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Wisdom > Data

How many new cars were added to our roads in 2017?

And in which regions will you find most of our vehicles?

We all know that our roads already have too many cars. But how many are they exactly? IMAGE BY FRANK SCHUENGEL

With traffic congestion now the constant thorn in our side, we like to complain that it’s because there are already too many cars on the road these days. But how many exactly? What are the actual figures?

This month, the Land Transportation Office finally made available online its annual vehicle registration report for 2017. Based on the file that we got, said report had been prepared in February but was only uploaded to the LTO website on September 3.

According to this report, a total of 10,410,814 vehicles were registered with the agency last year—of which, 2,608,389 were either bought brand-new or imported as used units. What’s remarkable is the fact that of this new-vehicle aggregate, 2,006,954 were motorcycles. And that doesn’t even include what the LTO terms as “nonconventional” (other) motorcycles.

Here’s the breakdown of the numbers according to vehicle type:

Registered vehicles in the Philippines in 2017, according to vehicle type

Now, if you want to know how many of these vehicles are private or for government or public use, the LTO has a table for that, too:

Registered vehicles in the Philippines in 2017, according to vehicle class

Finally, if you’re wondering how our vehicles are distributed throughout the country, the LTO has also provided a breakdown based on the country’s administrative regions:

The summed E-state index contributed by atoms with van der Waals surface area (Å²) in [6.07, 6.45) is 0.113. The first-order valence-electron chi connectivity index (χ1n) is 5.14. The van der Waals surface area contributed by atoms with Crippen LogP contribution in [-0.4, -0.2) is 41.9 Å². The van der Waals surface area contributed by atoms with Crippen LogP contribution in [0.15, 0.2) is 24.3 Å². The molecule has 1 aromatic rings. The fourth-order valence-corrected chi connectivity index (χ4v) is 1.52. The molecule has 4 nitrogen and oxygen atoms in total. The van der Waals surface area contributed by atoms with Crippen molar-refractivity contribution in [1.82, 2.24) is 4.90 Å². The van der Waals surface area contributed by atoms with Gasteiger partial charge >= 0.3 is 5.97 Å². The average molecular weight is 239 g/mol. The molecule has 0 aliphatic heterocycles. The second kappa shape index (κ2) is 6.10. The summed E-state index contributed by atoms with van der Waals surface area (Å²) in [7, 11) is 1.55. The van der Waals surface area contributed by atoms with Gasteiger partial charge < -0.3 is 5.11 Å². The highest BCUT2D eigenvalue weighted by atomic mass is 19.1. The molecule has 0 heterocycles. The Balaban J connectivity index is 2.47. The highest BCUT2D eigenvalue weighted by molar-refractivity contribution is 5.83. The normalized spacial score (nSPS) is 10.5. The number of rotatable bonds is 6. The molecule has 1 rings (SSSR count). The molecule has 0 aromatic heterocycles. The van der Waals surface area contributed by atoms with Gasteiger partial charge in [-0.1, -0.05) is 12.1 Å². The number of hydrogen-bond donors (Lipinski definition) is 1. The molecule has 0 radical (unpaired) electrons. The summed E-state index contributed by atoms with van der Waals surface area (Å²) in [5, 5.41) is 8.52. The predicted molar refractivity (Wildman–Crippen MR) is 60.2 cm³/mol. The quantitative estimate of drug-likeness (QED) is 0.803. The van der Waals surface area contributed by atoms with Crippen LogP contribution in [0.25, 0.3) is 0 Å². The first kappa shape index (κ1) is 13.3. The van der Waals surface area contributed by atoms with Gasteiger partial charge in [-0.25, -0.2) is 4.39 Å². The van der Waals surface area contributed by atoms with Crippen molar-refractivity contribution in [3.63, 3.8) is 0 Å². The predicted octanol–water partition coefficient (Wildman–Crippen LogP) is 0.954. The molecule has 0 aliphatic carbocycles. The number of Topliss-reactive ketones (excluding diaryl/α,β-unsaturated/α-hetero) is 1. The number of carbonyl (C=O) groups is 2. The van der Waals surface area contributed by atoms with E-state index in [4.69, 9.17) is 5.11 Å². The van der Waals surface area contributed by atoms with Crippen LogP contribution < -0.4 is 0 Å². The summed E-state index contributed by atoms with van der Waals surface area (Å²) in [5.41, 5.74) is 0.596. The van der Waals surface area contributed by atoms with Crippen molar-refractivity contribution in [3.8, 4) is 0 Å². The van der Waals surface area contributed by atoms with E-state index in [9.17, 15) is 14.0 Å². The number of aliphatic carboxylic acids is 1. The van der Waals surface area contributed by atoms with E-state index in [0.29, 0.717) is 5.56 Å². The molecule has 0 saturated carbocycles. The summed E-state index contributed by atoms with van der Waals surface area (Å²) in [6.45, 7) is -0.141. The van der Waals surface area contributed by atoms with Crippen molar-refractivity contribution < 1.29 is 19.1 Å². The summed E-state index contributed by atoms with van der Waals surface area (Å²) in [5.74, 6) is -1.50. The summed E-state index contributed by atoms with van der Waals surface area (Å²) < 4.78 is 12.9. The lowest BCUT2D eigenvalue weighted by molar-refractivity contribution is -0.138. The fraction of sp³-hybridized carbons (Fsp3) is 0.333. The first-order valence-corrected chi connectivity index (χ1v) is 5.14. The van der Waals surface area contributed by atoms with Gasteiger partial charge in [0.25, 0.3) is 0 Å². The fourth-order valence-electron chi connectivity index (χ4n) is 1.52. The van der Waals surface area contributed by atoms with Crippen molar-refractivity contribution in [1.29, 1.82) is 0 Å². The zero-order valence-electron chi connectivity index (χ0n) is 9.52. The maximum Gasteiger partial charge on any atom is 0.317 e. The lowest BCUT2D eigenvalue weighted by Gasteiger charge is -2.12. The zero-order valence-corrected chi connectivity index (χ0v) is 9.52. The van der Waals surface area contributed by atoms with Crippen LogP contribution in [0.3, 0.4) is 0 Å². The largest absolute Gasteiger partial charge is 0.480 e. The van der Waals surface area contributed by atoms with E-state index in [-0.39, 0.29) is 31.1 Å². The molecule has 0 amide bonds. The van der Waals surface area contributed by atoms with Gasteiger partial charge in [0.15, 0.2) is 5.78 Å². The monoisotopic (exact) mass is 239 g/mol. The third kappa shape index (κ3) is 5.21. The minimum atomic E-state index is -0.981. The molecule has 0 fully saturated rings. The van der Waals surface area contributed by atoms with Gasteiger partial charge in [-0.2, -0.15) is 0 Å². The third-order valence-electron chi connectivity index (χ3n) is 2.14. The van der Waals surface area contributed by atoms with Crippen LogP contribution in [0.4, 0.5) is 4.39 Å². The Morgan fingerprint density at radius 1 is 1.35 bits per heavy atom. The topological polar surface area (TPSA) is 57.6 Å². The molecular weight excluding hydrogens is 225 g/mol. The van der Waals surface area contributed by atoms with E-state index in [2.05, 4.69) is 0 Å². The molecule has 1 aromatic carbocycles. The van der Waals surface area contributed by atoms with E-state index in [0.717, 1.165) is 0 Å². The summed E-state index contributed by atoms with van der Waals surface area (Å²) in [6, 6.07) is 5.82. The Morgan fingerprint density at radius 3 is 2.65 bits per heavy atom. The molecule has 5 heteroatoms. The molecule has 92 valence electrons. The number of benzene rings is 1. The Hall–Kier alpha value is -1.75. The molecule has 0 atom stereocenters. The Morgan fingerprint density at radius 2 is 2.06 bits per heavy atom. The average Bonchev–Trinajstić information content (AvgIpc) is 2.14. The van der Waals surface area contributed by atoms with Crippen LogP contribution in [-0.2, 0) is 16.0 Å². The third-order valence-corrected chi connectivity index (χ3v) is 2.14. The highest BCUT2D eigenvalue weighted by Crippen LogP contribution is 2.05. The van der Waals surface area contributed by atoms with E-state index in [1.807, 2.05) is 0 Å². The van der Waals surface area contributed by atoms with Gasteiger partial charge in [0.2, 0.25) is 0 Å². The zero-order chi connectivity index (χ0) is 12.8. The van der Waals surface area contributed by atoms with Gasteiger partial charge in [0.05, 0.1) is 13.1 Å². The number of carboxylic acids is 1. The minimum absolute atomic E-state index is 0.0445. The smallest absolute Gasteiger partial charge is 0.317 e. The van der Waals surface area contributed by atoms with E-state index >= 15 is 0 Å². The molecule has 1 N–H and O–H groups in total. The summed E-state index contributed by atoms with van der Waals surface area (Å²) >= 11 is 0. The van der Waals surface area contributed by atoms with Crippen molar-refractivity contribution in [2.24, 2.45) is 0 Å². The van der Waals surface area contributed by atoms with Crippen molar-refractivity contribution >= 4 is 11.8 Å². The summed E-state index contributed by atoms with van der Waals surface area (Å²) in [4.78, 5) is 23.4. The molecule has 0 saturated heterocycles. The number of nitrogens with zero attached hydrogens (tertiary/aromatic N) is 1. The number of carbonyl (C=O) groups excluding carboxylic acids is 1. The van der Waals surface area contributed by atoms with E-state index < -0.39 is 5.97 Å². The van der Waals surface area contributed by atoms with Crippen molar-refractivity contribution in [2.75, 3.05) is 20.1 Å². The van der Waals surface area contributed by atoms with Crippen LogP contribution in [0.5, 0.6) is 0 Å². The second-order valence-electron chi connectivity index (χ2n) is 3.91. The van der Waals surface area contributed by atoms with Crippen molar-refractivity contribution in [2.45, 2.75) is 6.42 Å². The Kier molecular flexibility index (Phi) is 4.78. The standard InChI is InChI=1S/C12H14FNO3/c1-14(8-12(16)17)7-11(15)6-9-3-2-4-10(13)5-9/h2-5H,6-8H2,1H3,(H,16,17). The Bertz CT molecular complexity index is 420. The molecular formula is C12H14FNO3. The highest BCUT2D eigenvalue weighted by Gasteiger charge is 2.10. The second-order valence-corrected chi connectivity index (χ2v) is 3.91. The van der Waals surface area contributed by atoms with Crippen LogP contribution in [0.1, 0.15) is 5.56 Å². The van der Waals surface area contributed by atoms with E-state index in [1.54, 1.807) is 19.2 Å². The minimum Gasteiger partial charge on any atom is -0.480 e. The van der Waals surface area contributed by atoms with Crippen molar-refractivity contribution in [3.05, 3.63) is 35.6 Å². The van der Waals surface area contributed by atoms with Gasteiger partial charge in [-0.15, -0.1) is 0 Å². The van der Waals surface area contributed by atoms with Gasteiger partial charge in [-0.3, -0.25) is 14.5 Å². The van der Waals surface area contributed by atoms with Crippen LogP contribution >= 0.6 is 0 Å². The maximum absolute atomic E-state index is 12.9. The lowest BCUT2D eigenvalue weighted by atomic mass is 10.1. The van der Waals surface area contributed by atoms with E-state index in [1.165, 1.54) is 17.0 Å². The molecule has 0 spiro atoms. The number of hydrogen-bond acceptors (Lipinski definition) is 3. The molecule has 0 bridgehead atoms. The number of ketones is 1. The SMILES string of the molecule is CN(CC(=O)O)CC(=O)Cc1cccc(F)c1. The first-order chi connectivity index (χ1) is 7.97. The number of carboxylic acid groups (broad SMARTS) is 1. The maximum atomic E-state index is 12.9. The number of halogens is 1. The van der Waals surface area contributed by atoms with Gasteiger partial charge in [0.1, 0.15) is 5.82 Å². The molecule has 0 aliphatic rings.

Registered vehicles in the Philippines in 2017, according to region

As expected, the National Capital Region is the runaway winner with a total of 2,617,537 registered vehicles in 2017. That’s 25% of the grand total for the whole nation. Which means one in every four vehicles in the Philippines is in Metro Manila. Too bad the report doesn’t indicate how many of these vehicles are private and public, or how many are four-wheel and two-wheel.

Anyway, these numbers should serve as concrete proof that our beloved megalopolis is indeed already brimming with motor vehicles. The only question left to answer is: What shall we do about it?



Vernon B. Sarne

Vernon is the founder and editor-in-chief of VISOR. He has been an automotive journalist for 23 years. He became one by serendipity, walking into the office of a small publishing company and applying for a position he had no idea was for a local car magazine. The rest, as they say, is rock and roll.



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